We start by differentiating.

Let #y = u^(1/2)# and #u = x + 3#. By the power rule, #y' = 1/2u^(-1/2) = 1/(2u^(1/2))# and #u' = 1#

By the chain rule:

#dy/dx= dy/(du) xx (du)/dx#

#dy/dx = 1/(2u^(1/2)) xx 1#

#dy/dx = 1/(2(x + 3)^(1/2))#

For #f'(x)#, we find the derivative by the quotient rule:

#f'(x) = (1sqrt(x+ 3) - (x - 3)1/(2(x + 3)^(1/2)))/(sqrt(x+ 3))^2#

#f'(x) = (sqrt(x + 3) - (x - 3)/(2(x + 3)^(1/2)))/(x + 3)#

#f'(x) = ((2sqrt(x + 3)sqrt(x+ 3) - x + 3)/(2(x + 3)^(1/2)))/(x+ 3)#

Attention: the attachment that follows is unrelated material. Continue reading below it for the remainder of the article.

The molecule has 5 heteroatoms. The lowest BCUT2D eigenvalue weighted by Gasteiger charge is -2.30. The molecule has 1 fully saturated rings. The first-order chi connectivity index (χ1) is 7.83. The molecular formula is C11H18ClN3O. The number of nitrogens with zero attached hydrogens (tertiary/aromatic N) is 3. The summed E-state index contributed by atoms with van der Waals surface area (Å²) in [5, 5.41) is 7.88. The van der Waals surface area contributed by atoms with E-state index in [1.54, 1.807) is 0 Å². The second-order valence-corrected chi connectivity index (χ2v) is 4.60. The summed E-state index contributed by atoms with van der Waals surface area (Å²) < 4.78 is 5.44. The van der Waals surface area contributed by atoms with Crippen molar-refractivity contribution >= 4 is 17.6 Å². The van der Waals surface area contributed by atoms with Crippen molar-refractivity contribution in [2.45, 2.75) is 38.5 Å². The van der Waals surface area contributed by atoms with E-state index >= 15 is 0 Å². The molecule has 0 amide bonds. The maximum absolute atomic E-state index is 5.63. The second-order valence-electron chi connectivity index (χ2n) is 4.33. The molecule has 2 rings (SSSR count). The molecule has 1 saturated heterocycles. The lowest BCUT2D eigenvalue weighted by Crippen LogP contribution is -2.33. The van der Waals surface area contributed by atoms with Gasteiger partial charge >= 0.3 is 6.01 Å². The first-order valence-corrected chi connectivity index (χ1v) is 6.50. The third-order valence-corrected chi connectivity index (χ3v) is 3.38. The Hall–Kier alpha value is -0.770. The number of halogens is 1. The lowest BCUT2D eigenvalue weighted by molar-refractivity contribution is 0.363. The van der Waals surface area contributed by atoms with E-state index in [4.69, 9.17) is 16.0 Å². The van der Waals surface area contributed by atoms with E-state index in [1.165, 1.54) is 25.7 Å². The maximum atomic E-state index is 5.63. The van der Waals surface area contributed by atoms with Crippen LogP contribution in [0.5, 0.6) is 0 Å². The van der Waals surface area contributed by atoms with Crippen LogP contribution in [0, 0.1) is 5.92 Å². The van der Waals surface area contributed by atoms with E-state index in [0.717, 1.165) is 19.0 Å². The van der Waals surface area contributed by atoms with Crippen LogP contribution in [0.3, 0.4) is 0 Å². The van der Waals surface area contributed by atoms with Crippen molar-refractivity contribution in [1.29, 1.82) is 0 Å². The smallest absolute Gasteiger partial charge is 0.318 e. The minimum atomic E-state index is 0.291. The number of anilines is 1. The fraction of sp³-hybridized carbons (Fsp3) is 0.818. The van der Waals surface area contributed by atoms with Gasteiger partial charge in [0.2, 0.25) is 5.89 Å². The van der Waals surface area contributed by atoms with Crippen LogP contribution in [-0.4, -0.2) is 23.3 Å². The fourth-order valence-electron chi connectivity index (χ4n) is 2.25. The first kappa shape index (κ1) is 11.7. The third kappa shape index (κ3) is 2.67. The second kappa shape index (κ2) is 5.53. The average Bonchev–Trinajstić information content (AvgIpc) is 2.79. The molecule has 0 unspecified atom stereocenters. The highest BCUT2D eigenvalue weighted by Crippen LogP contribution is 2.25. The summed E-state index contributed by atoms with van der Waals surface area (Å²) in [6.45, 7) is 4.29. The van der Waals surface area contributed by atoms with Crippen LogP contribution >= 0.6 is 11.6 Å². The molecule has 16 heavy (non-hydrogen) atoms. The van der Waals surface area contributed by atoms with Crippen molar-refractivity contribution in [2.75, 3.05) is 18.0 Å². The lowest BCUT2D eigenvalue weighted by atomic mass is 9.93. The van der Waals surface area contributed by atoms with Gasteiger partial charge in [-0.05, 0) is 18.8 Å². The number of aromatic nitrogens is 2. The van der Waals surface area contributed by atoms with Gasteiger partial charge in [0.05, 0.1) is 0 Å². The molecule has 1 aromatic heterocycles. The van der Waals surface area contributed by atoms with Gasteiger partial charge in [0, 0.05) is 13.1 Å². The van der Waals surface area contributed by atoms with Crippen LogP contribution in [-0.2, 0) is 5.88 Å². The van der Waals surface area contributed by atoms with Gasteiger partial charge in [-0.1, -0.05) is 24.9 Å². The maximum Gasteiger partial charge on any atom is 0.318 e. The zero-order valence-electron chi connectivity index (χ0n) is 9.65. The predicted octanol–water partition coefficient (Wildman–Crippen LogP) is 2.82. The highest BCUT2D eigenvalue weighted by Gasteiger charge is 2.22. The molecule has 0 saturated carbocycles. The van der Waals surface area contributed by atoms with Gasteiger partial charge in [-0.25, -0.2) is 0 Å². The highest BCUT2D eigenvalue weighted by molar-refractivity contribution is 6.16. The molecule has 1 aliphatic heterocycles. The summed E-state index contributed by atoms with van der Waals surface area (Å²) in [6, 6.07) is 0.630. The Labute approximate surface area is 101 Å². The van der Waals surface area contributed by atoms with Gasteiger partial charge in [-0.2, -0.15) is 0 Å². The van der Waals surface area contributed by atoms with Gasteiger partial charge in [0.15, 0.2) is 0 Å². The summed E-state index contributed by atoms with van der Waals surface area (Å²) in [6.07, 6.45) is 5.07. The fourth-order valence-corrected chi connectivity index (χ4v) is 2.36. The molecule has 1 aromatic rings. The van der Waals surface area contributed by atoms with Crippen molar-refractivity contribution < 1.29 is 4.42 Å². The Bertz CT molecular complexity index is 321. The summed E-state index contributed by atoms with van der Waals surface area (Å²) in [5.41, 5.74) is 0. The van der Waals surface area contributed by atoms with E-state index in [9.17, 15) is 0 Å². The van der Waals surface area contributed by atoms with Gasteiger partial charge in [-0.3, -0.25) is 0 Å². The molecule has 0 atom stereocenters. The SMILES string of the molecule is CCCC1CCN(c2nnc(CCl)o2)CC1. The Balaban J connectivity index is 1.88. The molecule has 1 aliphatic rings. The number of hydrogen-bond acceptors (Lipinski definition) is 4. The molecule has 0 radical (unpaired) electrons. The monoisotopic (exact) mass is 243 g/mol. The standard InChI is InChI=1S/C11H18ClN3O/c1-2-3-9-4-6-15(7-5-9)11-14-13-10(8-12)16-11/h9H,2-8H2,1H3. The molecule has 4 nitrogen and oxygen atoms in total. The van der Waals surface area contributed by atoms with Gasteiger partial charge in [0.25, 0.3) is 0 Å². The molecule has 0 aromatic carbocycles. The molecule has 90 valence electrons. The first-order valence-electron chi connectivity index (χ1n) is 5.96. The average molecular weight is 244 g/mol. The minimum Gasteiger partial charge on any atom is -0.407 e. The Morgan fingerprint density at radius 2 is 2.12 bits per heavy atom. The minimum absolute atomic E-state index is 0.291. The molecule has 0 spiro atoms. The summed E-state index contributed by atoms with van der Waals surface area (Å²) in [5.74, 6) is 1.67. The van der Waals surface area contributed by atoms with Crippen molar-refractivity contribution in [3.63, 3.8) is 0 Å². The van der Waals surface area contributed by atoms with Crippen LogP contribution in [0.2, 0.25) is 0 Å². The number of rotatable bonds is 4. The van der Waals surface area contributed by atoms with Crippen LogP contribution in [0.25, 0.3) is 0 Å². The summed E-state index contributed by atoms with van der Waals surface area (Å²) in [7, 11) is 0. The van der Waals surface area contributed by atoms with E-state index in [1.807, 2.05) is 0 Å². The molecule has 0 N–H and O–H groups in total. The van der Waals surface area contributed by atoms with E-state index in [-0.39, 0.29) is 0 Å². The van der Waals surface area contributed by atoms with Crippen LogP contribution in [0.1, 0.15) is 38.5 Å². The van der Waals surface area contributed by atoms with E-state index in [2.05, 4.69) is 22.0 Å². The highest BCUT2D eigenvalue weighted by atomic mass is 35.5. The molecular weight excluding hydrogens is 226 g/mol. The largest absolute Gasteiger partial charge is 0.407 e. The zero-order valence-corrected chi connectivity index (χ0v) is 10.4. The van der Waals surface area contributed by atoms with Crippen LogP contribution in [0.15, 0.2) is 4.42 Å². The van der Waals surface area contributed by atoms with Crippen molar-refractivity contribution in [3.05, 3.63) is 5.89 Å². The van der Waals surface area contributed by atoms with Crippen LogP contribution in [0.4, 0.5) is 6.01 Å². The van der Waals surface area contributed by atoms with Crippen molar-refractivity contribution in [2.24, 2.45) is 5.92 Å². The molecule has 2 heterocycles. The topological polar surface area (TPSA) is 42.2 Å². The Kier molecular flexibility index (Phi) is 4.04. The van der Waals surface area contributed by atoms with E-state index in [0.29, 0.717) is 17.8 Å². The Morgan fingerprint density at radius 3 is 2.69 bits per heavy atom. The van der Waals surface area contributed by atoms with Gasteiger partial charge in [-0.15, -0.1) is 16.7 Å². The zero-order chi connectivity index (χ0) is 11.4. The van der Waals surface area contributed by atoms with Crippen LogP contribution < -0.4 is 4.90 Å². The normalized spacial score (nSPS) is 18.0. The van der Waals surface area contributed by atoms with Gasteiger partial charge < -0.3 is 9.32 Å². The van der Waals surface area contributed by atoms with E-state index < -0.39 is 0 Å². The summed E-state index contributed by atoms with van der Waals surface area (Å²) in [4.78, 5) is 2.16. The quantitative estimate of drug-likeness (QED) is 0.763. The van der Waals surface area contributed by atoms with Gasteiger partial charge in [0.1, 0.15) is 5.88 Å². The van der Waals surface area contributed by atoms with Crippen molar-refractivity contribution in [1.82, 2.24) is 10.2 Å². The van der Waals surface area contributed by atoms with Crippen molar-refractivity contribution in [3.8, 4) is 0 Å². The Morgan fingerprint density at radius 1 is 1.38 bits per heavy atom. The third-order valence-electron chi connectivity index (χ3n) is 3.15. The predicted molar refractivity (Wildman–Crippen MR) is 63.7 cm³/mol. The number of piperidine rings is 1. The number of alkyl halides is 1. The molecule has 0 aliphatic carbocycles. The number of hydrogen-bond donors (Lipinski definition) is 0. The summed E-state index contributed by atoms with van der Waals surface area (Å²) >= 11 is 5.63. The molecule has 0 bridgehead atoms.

#f'(x) = ((2(x + 3) - x + 3)/(2(x+ 3)^(1/2)))/(x + 3)#

#f'(x) = ((2x + 6 - x + 3)/(2(x + 3)^(1/2)))/(x + 3)#

#f'(x) = (x + 9)/(2(x + 3)^(1/2)x + 3)#

#f'(x) = (x + 9)/(2(x + 3)^(3/2))#

Now, if the function is increasing at the point #x = a#, then #f'(a) > 0#. If the function is decreasing at #x= a#, then #f'(a) < 0#.

#f'(5) = (5 + 9)/(2(5 + 3)^(3/2))#

#f'(5) = 14/(2sqrt(512))#

#f'(5) = 14/(2(16)sqrt(2))#

#f'(5) = 14/(32sqrt(2)#

#f'(5) = 7/(16sqrt(2))#

What matters is that the above value is positive. Hence, #f(x)# is increasing at #x = 5#.

Hopefully this helps!